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Think: The Plight Of The Principal

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One of every five new school principals leaves the job within two years. Thursday on Think, Krys Boyd talked to two former principals who are now at SMU about why burnout is so high.

Principals are essentially the CEOs of their schools.

The difference is that CEOs in the business world rely on managers along the corporate ladder below them.

School organization charts are pretty flat.

“I don’t know really any CEOs of corporations that would have the span of control that I had. I had 220 professional employees," says ex-principal Lee Alvoid. She's now chair of the Department of Education Policy and Leadership at SMU. Hiring the perfect principal, she says, is nearly impossible.

“Find one person that has the skill set to do all of the operations and management part of running a school, and to have the deep-level instructional expertise that you have to have to coach teachers to higher performance – it’s just becoming more unrealistic.”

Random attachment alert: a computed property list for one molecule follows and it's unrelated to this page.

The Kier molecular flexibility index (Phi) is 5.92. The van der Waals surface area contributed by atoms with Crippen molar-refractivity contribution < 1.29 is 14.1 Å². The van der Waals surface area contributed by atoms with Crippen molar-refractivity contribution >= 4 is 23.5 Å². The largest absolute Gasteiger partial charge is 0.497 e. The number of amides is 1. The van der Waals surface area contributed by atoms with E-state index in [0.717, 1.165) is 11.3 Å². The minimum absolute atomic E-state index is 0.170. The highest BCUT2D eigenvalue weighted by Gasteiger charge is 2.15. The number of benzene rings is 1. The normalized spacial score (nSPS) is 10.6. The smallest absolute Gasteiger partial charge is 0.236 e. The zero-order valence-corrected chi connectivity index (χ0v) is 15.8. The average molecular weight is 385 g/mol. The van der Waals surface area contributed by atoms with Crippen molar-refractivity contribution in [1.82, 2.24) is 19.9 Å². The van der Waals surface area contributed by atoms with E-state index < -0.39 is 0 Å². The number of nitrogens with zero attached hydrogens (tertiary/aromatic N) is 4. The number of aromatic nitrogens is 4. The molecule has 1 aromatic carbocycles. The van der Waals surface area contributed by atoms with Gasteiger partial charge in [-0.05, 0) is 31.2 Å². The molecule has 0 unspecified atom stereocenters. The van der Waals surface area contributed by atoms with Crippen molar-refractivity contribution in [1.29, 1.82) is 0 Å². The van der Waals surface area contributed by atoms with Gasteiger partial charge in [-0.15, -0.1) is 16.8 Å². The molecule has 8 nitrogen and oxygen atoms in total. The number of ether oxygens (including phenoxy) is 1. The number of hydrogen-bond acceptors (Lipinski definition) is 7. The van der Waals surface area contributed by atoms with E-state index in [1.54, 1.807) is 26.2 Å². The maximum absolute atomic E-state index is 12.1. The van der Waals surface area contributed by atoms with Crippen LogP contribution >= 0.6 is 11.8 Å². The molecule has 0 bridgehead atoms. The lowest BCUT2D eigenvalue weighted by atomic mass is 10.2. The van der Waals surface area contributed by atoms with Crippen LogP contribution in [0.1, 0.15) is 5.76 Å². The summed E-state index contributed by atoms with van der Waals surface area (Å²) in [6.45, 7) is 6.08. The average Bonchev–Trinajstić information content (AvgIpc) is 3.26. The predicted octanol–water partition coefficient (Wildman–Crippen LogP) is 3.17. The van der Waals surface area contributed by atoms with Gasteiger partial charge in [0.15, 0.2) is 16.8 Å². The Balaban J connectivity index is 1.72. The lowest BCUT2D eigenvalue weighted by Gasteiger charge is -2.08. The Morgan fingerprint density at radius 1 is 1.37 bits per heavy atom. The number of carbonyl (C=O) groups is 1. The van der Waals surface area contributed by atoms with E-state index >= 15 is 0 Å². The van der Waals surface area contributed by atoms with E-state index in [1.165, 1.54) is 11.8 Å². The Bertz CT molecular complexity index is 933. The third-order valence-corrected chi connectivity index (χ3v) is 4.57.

Principals do get some help from assistant principals and department heads. Can’t they just delegate?

“Of course, they can," says Les Black, another former principal now at SMU. “But traditionally the span of control as just been this absolute authority over every aspect of what happens in a school building. So even when things are delegated to assistants underneath the principal, things have a way of making their way back to the principal.”

That’s why Alvoid and Black co-wrote a study recommending that schools hire two principals – one for operations and one for instruction.

Their report, “The Changing Role of the Principal,” was recently published by the Center for American Progress. Think re-airs Thursday at 10 p.m., or listen to the podcast.

Stephen Becker is senior producer of the Think show , which airs on more than 25 stations across Texas and beyond. Prior to joining the Think team in 2013, as part of the Art&Seek team, Stephen produced radio and digital stories and hosted "The Big Screen" — a weekly radio segment about North Texas film — with Chris Vognar. His 2011 story about the history of eight-track tapes was featured nationally on NPR's All Things Considered. His works has been recognized with numerous state and national awards.